Aside from delivering one of his most riveting performances as a much older Luke Skywalker in Star Wars: The Last Jedi, actor Mark Hamill is also a voracious tweeter and politico. He loves to (lovingly) troll his adoring fans and ridicule those whose political beliefs do not entirely align with his, as recently occurred when Sen. Ted Cruz (R-Texas) tried and failed to lecture Hamill on net neutrality. This time, the actor hasn’t actually done anything yet, but as soon as he catches wind of what NRA TV host Grant Stinchfield had to say about his gun control beliefs, Hamill will undoubtedly respond.
During a recent broadcast, Stinchfield — who once chastised the press for describing guns as “weapons” — turned his attention to comments Hamill made about gun control in an interview with Australia’s Herald Sun. While promoting The Last Jedi, the actor revealed his own backstory for Luke Skywalker was based on his thoughts about gun control. “America has a lot of crazy people and the gun laws are just totally wrong and disproportionate for what we need,” he said while explaining a tragic lightsaber accident he devised to help him with his performance. The line prompted Stinchfield to reinterpret the entire Star Wars saga:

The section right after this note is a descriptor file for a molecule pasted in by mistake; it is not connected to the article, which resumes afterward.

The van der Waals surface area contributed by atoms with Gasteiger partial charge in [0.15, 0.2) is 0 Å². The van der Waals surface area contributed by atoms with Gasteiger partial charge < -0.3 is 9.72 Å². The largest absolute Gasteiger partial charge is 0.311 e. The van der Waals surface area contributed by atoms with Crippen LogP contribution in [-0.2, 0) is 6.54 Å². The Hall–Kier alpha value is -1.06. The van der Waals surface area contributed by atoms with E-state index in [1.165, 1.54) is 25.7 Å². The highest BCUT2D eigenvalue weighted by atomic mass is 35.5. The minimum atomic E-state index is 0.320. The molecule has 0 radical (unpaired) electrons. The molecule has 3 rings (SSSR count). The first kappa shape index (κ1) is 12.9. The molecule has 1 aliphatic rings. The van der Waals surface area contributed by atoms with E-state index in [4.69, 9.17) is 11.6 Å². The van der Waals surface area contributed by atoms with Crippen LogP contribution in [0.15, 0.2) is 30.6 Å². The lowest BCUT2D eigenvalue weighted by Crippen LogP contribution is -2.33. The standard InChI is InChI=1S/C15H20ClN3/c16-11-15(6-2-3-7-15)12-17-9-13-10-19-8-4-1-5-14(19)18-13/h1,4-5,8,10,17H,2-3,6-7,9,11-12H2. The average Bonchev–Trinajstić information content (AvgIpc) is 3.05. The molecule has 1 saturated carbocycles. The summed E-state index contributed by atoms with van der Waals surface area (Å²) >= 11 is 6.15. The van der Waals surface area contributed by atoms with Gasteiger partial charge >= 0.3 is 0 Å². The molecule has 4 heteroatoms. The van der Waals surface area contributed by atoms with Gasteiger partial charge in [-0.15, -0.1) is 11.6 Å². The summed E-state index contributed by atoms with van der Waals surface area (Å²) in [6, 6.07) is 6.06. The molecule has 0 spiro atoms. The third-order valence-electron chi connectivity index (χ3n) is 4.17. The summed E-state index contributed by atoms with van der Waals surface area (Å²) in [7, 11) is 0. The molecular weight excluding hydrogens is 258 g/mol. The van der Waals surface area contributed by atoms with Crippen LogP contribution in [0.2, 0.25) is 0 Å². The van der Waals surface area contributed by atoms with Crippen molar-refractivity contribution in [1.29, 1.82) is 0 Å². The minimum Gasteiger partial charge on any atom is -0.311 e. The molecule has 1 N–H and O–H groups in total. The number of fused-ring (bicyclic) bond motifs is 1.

“Once again we get a Hollywood millionaire, protected on set by armed body guards 24/7, and he thinks our gun laws are too strict. He’s also a hypocrite. Star Wars was and is a violent movie. All of them are. Shoot ’em up thrillers at their best. What if the Galactic Republic outlawed lightsabers and ray guns? No more armed spaceships. Darth Vader’s evil empire would have run ramshod over Skywalker. Han Solo would have died who knows how many movies ago. In fact, the lightsabers and laser guns are what gave the good guys in every Star Wars movie a fighting chance.”
Re-casting George Lucas’ ongoing battle between good and evil within the context of the NRA’s preferred “good guy with a gun” narrative is problematic for many reasons. Needless to say, Twitter was quick to ridicule Stinchfield for it, as well as for his calling them “ray guns” instead of “blasters.”